The key to stopping the Bengals was to eliminate the deep passing game they so often rely on. Within their first two games, the Achilles heel to Joe Burrow has been Cover 2. In Week 1, Pittsburgh ran Cover 2 30 times (31%) and won 23-20 in overtime. Week 2, Dallas ran Cover 2 26 times (39%) and won 20-17 lead by Cooper Rush. In Week 3, New York ran Cover 2 one time (2%) and lost 27-12. The team had the keys to success in their hand to stop the deep shot game Cincinnati relies so heavily on, had the key to stopping the passing attack, and ran Cover 2 ONCE. Problem #3: Incompetent defensive game plans. It was the coverage Joe Burrow struggled against the most, and the defensive staff is too stubborn in their own scheme. They’d rather be wrong on their own accord, than adjust the scheme and win another way. 

Missing: Pass Rush- If Found, Please Return

In the Flight Plan for the Cincinnati Bengals I said we would find out just how good this pass rush is against a struggling Bengals offensive line. Cincinnati allowed 13 sacks in the past two games. The Jets pass rush got home twice. After those 2 sacks, New York has a whopping FIVE sacks in three games. Here’s the numbers so far:

That’s it. Since signing his four-year, $55 million extension last season, John Franklin-Meyers has had 3 sacks and 4 penalties, including a roughing the passer call on 3rd and 9 this past Sunday. He has yet to get to the quarterback once this season. Problem #4: the New York Jets have no pass rush.

No Safeties Are Safe

Robert Saleh rebutted the notion that the Jets failed to play Cover 2, because they were in some version of 2-high safeties 90% of the day. Saleh said in an interview analysts don’t consider it Cover 2 because the corners weren’t playing flat or cloud techniques. He wanted Cincinnati to force the outsides versus their two high-performing corners. The problem with that is that 2-high safeties where the corners aren’t clouding the flat is Cover 4. And Cover 4 is not Cover 2. 

But at least still, the two new corners for New York are playing lights out. Sauce Gardner has performed at a high level when he’s in single man coverage. DJ Reed has allowed a QB passer rating of 16.0. For reference, a quarterback spiking the ball is a 39. 

Jordan Whitehead has struggled in coverage, with a 53.9 PFF grade and a QB rating of 150.3 when targeted (158.3 is a perfect rating). This is, however, is many respects, expected. Whitehead wasn’t signed to be Ed Reed. He’s a cheap box safety, but isn’t doing that at a high level yet with 6 missed tackles on the season. 

Lamarcus Joyner has been the most disappointing player in the secondary. The 31-year old was excited about returning to the New York Jets. He’s earned an impressive 88.3 pass rush grade. But he’s allowed a perfect 158.3 passer rating when targeted. Imagine, a free safety who simply can’t cover. No interceptions, no passes defensed, and a perfect QB rating when targeted. If you make zero impact to the passer rating when targeted…the defense might as well role 10 players on defense and save him the cardio. Problem #5: Jets safeties are terrible in coverage in a scheme where they need to cover.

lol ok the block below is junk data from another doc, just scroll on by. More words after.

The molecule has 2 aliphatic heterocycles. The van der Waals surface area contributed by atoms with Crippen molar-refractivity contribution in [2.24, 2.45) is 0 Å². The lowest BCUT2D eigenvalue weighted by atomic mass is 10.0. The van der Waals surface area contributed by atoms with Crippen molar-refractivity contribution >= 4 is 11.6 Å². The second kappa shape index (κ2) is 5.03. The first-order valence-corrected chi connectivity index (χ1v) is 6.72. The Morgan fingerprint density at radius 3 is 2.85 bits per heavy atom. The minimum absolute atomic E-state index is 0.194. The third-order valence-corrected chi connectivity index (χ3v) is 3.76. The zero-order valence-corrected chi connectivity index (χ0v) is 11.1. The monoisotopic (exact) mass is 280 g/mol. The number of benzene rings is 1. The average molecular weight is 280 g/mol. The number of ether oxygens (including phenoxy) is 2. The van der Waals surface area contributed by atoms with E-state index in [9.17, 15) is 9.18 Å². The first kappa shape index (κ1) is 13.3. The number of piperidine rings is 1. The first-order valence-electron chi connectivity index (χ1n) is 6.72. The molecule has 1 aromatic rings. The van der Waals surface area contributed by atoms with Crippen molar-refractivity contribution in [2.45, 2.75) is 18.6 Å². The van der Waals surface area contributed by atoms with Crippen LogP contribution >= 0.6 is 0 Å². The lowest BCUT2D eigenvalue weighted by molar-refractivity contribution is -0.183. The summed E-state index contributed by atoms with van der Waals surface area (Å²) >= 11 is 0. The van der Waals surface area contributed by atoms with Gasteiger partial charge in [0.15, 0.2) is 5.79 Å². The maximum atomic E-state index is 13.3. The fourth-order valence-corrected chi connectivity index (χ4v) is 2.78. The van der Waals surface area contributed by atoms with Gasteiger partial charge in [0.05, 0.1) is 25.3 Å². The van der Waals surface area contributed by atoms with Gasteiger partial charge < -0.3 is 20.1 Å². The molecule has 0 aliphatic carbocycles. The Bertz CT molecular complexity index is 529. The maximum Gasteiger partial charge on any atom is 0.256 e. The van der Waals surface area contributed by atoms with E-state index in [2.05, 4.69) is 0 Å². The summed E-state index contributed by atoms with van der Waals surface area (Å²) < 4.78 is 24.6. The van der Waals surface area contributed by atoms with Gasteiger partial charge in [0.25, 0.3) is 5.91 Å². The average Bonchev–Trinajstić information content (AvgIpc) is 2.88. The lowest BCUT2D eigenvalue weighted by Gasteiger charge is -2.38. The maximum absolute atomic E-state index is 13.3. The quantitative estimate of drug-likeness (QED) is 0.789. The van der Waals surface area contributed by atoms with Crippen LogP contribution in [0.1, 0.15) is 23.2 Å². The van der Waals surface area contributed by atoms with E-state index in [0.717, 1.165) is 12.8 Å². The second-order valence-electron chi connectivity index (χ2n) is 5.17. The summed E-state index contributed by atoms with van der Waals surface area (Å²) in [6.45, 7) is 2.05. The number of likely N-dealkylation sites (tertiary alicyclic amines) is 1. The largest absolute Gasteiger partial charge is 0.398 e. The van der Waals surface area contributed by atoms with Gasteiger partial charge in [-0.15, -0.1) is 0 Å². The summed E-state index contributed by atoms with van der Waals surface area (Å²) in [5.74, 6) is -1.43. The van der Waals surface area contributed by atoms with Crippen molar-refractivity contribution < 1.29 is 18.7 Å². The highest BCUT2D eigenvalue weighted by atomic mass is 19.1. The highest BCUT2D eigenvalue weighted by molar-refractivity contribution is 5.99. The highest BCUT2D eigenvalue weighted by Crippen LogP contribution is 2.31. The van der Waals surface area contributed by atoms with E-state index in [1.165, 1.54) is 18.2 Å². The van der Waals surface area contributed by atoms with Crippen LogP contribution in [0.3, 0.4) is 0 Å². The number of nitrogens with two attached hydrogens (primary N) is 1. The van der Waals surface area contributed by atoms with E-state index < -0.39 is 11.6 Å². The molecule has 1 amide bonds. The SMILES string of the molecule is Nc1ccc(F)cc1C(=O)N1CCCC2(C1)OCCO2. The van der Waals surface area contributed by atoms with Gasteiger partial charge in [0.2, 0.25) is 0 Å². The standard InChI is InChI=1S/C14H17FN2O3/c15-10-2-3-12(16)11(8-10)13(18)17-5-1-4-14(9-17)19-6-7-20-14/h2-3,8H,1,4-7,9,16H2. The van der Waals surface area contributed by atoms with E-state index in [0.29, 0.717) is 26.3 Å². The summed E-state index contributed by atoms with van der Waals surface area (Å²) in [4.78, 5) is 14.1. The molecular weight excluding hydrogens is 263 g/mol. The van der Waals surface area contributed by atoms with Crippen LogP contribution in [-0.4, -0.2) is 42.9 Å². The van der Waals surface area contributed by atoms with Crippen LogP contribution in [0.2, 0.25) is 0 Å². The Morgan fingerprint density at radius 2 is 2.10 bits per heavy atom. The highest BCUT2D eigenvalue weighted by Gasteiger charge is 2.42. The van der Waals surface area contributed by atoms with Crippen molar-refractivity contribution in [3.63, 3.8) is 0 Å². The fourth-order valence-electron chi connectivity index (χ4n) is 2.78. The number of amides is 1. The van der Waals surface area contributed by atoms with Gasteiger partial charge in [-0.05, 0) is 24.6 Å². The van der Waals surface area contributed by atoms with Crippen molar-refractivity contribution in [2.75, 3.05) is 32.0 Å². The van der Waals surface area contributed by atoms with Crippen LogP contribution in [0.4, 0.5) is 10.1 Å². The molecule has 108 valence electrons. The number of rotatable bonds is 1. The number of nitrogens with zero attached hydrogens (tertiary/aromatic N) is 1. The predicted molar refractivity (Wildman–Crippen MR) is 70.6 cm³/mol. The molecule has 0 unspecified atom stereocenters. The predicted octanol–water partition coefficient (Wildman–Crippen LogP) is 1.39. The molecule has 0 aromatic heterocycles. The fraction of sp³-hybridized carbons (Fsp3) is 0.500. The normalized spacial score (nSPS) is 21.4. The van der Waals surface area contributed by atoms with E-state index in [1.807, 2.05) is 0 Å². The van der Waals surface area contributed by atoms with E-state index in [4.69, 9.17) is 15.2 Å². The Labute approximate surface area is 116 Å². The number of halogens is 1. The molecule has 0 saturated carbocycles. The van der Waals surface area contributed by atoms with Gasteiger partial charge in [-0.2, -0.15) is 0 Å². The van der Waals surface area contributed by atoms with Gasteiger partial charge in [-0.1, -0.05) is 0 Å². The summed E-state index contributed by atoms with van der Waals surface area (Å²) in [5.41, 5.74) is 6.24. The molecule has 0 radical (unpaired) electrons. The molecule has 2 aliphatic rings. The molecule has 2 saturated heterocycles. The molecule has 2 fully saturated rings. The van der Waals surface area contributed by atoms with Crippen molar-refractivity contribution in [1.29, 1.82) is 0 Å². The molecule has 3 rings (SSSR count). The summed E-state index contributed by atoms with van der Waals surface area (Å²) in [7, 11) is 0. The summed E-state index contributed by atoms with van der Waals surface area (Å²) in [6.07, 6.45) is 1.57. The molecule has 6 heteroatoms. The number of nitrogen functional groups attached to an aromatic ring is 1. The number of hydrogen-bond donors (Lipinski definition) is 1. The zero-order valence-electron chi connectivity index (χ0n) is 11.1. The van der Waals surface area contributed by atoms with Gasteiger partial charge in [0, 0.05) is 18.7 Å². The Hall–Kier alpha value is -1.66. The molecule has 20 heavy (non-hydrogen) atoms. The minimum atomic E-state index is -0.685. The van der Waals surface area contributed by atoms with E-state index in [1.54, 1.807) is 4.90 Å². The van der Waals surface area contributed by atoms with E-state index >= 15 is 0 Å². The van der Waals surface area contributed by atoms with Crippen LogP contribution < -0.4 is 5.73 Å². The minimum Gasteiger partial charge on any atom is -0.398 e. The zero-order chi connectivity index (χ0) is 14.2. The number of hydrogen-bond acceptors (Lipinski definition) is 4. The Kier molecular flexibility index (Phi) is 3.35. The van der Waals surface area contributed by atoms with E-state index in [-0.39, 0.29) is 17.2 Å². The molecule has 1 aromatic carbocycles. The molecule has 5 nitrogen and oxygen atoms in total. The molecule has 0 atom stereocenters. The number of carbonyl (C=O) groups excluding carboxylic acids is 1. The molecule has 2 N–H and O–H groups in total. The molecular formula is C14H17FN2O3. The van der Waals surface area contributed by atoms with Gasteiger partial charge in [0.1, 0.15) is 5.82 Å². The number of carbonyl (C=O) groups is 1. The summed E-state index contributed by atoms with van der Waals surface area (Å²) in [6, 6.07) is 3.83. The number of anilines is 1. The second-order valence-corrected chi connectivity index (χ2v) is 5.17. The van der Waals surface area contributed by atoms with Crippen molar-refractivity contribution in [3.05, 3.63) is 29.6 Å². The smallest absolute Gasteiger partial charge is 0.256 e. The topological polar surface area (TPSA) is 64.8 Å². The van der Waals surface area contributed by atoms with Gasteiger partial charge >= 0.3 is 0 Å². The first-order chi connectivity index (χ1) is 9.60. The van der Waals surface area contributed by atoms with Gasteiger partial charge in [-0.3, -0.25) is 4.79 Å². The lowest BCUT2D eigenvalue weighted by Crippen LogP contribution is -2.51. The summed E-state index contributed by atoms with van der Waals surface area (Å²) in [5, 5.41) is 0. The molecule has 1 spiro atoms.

Positives? Please?

Good news folks, not all is lost at 1 Jets Drive. 

First of all, as previously stated, cornerbacks DJ Reed and Sauce Gardner have been absolutely stellar. DJ Reed in the first three weeks has been the most impactful free agent signing, not just of this year, but in previous too. His ability shows up on the football field, and I can appreciate his passion and demand for a defense-only meeting when this is his first year with the team. He’ll surely be a captain next year. And Gardner has come as advertised. In a struggling defense, for the first time in a while, our boundary corners are the best part of the team.

And holy smokes, Garrett Wilson is playing football like an NFL veteran. Drops have been an issue for the young buck, but he’s on pace to go over 1,000 yards this season. His body control is phenomenal, he can win the 50/50 balls, and knows where the soft spots in zone defenses are to get open. If Wilson stays producing as he is, he could very well be in the running for Offensive Rookie of the Year when this season is over. Garrett Wilson and Sauce Gardner have been immediate returns from where they were taken in the Draft. They’re both playing like Top-10 picks. 

Keep your heads up, Jets fans. Either Robert Saleh will get things fixed, or Quinnen Williams and DJ Reed will singlehandedly will change for the New York Jets. The team will face Mitch Trubisky and the struggling Steelers next week, hopefully with Zach Wilson at quarterback. 


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The post Jets Loss Highlights Team Failures appeared first on Full Press Coverage.